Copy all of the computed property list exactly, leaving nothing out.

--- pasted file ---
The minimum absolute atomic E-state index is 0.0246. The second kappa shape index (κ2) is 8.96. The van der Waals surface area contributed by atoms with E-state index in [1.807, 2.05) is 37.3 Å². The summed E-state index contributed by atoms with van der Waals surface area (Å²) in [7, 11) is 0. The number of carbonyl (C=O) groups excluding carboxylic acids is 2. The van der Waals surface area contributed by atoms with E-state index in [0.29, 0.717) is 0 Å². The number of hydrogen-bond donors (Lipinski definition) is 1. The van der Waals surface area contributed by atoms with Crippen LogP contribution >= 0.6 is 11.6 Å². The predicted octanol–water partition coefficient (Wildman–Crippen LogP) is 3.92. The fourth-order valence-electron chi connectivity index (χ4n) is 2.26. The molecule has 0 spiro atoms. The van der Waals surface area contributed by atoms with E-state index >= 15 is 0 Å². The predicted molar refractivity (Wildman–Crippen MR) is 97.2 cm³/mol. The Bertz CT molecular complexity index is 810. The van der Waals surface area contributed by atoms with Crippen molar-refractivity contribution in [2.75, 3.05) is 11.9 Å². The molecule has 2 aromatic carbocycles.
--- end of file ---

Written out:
The minimum absolute atomic E-state index is 0.0246. The second kappa shape index (κ2) is 8.96. The van der Waals surface area contributed by atoms with E-state index in [1.807, 2.05) is 37.3 Å². The summed E-state index contributed by atoms with van der Waals surface area (Å²) in [7, 11) is 0. The number of carbonyl (C=O) groups excluding carboxylic acids is 2. The van der Waals surface area contributed by atoms with E-state index in [0.29, 0.717) is 0 Å². The number of hydrogen-bond donors (Lipinski definition) is 1. The van der Waals surface area contributed by atoms with Crippen LogP contribution >= 0.6 is 11.6 Å². The predicted octanol–water partition coefficient (Wildman–Crippen LogP) is 3.92. The fourth-order valence-electron chi connectivity index (χ4n) is 2.26. The molecule has 0 spiro atoms. The van der Waals surface area contributed by atoms with E-state index >= 15 is 0 Å². The predicted molar refractivity (Wildman–Crippen MR) is 97.2 cm³/mol. The Bertz CT molecular complexity index is 810. The van der Waals surface area contributed by atoms with Crippen molar-refractivity contribution in [2.75, 3.05) is 11.9 Å². The molecule has 2 aromatic carbocycles.